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I suspect his argument would be more along the lines of when you buy say some potatoes, you can do what you will with them.

For example you could plant them in the ground and use them to grow more potatoes or you could chop and fry them into chips, bake and serve them with with chilli etc.

His issue is not really with the cost of software (that is more a side effect of the GPL). He takes issue with the fact that with software you often have artificial restrictions in use and that the manufacturer may include features that are not to your benefit (e.g DRM , spyware , adware) and you can not remove these without breaking the license agreement.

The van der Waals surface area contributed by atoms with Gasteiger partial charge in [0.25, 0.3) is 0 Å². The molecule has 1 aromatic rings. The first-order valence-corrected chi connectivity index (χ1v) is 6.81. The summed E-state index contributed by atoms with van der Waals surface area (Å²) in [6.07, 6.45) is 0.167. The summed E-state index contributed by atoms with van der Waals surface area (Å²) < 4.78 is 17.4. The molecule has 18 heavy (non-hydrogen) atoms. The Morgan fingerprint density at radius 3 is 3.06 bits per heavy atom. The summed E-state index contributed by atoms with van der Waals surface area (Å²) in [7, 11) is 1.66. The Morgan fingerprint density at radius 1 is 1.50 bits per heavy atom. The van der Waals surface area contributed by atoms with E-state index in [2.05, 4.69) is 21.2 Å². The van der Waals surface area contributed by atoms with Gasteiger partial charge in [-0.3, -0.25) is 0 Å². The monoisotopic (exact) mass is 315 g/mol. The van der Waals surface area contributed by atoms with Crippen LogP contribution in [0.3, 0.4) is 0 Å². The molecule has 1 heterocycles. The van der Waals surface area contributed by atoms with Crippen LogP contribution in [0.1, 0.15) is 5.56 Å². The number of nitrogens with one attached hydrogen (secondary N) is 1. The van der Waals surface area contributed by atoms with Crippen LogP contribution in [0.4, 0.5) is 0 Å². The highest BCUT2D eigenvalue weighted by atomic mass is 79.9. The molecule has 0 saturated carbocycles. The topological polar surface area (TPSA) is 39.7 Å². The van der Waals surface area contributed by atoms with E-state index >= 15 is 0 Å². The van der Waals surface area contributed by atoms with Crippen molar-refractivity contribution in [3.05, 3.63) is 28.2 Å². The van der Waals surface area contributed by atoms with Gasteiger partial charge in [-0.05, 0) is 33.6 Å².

He would liken this more to buying some potatoes that can only be legally used for one purpose and if you wish to use (physically identical) potatoes for another purpose then you must pay a higher fee.

The commercial issue with the GPL is that if you give people the rights to distribute as they see fit there is guarantee that they will give anything back to the original author.

Personally I would love to get applications with source code available that I can modify as I wish (or just fix bugs) but would require that the original author was paid a fee upon re-distribution (of original or modified version) to someone who did not already hold a license. I see this as a very good compromise in many cases.

The problem with this of course is that if I did wish to distribute the software to an unlicensed person then I could easily remove any copy protection methods prior to doing so.

In such a case ironically the best solution might be stronger copyright legislation to protect the rights of open source but non gratis software developers.




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